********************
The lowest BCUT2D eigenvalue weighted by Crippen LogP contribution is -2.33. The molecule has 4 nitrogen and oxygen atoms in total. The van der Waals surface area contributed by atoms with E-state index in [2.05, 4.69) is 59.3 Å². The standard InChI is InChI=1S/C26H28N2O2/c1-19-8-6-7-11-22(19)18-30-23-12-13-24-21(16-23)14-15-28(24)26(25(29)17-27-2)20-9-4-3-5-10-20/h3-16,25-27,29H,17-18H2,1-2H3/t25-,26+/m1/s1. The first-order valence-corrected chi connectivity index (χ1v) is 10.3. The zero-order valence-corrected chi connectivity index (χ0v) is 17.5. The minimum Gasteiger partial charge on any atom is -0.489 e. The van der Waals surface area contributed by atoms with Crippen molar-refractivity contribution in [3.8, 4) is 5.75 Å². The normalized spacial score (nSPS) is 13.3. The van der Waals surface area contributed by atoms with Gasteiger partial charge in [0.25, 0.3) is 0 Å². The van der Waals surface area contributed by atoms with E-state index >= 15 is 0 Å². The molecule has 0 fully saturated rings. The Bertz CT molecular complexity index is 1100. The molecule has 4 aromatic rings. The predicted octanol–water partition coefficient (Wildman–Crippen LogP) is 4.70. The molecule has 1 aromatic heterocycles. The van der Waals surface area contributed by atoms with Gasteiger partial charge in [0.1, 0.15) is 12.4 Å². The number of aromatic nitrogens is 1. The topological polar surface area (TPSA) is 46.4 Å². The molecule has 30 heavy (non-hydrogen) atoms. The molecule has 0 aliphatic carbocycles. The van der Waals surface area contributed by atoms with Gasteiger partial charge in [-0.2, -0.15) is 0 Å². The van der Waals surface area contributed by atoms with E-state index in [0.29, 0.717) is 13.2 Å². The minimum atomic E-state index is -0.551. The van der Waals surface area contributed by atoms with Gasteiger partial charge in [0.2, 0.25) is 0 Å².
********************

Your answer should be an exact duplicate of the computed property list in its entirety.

The lowest BCUT2D eigenvalue weighted by Crippen LogP contribution is -2.33. The molecule has 4 nitrogen and oxygen atoms in total. The van der Waals surface area contributed by atoms with E-state index in [2.05, 4.69) is 59.3 Å². The standard InChI is InChI=1S/C26H28N2O2/c1-19-8-6-7-11-22(19)18-30-23-12-13-24-21(16-23)14-15-28(24)26(25(29)17-27-2)20-9-4-3-5-10-20/h3-16,25-27,29H,17-18H2,1-2H3/t25-,26+/m1/s1. The first-order valence-corrected chi connectivity index (χ1v) is 10.3. The zero-order valence-corrected chi connectivity index (χ0v) is 17.5. The minimum Gasteiger partial charge on any atom is -0.489 e. The van der Waals surface area contributed by atoms with Crippen molar-refractivity contribution in [3.8, 4) is 5.75 Å². The normalized spacial score (nSPS) is 13.3. The van der Waals surface area contributed by atoms with Gasteiger partial charge in [0.25, 0.3) is 0 Å². The van der Waals surface area contributed by atoms with E-state index >= 15 is 0 Å². The molecule has 0 fully saturated rings. The Bertz CT molecular complexity index is 1100. The molecule has 4 aromatic rings. The predicted octanol–water partition coefficient (Wildman–Crippen LogP) is 4.70. The molecule has 1 aromatic heterocycles. The van der Waals surface area contributed by atoms with Gasteiger partial charge in [0.1, 0.15) is 12.4 Å². The number of aromatic nitrogens is 1. The topological polar surface area (TPSA) is 46.4 Å². The molecule has 30 heavy (non-hydrogen) atoms. The molecule has 0 aliphatic carbocycles. The van der Waals surface area contributed by atoms with Gasteiger partial charge in [-0.2, -0.15) is 0 Å². The van der Waals surface area contributed by atoms with E-state index in [0.29, 0.717) is 13.2 Å². The minimum atomic E-state index is -0.551. The van der Waals surface area contributed by atoms with Gasteiger partial charge in [0.2, 0.25) is 0 Å².